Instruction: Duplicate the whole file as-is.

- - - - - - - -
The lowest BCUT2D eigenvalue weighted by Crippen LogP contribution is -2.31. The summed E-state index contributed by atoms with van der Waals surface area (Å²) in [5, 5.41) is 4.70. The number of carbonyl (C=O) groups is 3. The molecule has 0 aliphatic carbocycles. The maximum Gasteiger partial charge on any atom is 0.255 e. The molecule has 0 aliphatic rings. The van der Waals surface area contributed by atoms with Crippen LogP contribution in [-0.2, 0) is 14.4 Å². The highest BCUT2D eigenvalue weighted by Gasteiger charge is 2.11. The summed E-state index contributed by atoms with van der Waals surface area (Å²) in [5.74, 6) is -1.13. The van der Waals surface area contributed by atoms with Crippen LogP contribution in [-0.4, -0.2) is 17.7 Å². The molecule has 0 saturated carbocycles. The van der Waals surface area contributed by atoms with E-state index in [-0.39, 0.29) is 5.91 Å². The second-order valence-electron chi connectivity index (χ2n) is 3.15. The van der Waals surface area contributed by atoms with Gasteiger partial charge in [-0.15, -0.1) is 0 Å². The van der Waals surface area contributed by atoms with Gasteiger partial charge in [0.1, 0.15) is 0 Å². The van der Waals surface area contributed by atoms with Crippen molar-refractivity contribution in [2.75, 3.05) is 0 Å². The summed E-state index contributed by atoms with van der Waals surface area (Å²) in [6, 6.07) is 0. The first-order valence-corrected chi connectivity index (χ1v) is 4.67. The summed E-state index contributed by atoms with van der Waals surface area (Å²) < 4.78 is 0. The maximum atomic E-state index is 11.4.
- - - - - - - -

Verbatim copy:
The lowest BCUT2D eigenvalue weighted by Crippen LogP contribution is -2.31. The summed E-state index contributed by atoms with van der Waals surface area (Å²) in [5, 5.41) is 4.70. The number of carbonyl (C=O) groups is 3. The molecule has 0 aliphatic carbocycles. The maximum Gasteiger partial charge on any atom is 0.255 e. The molecule has 0 aliphatic rings. The van der Waals surface area contributed by atoms with Crippen LogP contribution in [-0.2, 0) is 14.4 Å². The highest BCUT2D eigenvalue weighted by Gasteiger charge is 2.11. The summed E-state index contributed by atoms with van der Waals surface area (Å²) in [5.74, 6) is -1.13. The van der Waals surface area contributed by atoms with Crippen LogP contribution in [-0.4, -0.2) is 17.7 Å². The molecule has 0 saturated carbocycles. The van der Waals surface area contributed by atoms with E-state index in [-0.39, 0.29) is 5.91 Å². The second-order valence-electron chi connectivity index (χ2n) is 3.15. The van der Waals surface area contributed by atoms with Gasteiger partial charge in [-0.15, -0.1) is 0 Å². The van der Waals surface area contributed by atoms with Gasteiger partial charge in [0.1, 0.15) is 0 Å². The van der Waals surface area contributed by atoms with Crippen molar-refractivity contribution in [2.75, 3.05) is 0 Å². The summed E-state index contributed by atoms with van der Waals surface area (Å²) in [6, 6.07) is 0. The first-order valence-corrected chi connectivity index (χ1v) is 4.67. The summed E-state index contributed by atoms with van der Waals surface area (Å²) < 4.78 is 0. The maximum atomic E-state index is 11.4.